His name is Khan: And he could be our next President. Why Arif Mohd Khan may be the BJP's presidential nominee
Khan's utterances on reform in the Muslim community are much in sync with the BJP-RSS narrative. Could he be PM Modi's Abdul Kalam?
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Voices for reform within any community are most effective when they come from with the community itself.
It is easier for community members to accept, or at least listen to such voices because there is no fear of an 'outsider' trying to impose a cultural or religious hegemonisation.
Raja Ram Mohan Roy's Brahmo Sabha was able to rid Hinduism of evil practices such as sati and child marriage because he rose from within Hinduism to tell followers of the religion that what they were doing in the name of faith was actually against faith itself.
Voice from Within: Raja Ram Mohan Roy helped introduce reforms in Hinduism. (Photo: Wikimedia Commons)
It is in this light that former Parliamentarian Arif Mohammad Khan's voice assumes great importance.
He is telling members of the Muslim community to look within, shun a victim syndrome and assert themselves as equal — and modern — citizens of India.
Khan's line of thinking is in sync with what the BJP and Narendra Modi have asserted post-the 2019 General Elections vis-à-vis Muslims.
It would thus help Modi's dream of winning Sabka Vishwas to give Khan a more prominent position within the party's larger scheme of things — perhaps even nominate Khan as the next President of India.
President Ram Nath Kovind's five-year term ends in 2022. It is then that the BJP can give Khan a reach for the presidential office and use his modern thought and visionary skills to initiate far-reaching reforms within the community on issues such as Triple Talaq and Nikah Halala, even as the party undertakes the umpteen measures it has initiated to reach out. Connecting madrasas to mainstream education and providing five crore scholarships to students from the minority community are some such steps that the BJP has already taken.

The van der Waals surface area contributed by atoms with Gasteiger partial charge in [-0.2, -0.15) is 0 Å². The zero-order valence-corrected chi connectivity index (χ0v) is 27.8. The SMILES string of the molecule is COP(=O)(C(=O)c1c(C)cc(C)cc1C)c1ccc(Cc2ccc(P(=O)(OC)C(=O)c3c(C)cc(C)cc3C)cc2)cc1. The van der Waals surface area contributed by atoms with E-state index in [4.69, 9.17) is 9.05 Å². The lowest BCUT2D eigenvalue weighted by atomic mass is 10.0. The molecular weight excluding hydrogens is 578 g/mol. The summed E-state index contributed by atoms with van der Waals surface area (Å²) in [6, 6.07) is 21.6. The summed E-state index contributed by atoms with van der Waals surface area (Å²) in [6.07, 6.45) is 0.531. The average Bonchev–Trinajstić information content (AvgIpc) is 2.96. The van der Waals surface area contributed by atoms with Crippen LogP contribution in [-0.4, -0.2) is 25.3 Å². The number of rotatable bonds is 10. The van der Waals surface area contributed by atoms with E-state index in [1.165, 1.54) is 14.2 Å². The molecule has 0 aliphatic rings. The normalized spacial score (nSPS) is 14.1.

Khan would be perfectly in sync with these.
Khan also speaks a secular language — and the finest thing is that he has been speaking the same language since 1986.
Khan quit the Rajiv Gandhi cabinet as Minister of State after the government decided to overturn the Supreme Court judgment in the Shah Bano case by bringing a legislation in Parliament. Gandhi had first asked Khan to defend the Supreme Court decision in Parliament — but when pressure from Muslim fundamentalists grew, Gandhi chose to overturn the decision. Khan, whose speech defending the SC order was unanimously hailed, refused to remain part of a government that he saw opting for a communal — and deeply misogynistic — politics, pandering to the egos of male maulanas and maulvis.
Look within: Arif Mohd Khan is asking the Muslim community to modernise with reforms. (Source: YouTube screengrab)
He stepped down. He left power, its privileges and perks, for a principle he believed in — and he stands by that decision many years later.
Khan has repeatedly said he only believes in the Constitution of India and that religion has been selectively used and abused for politics by many. This fits well into the BJP's larger narrative too.
But Khan has also questioned why only a Muslim should represent Muslims. He believes this is akin to falling for the colonial trap of separate electorates. We agree. To our mind, the enlightened and erudite Khan is a good Presidential candidate for all, Hindus, Muslims, moderns, getting-there, et al.
His name is Khan. And he may be our next President.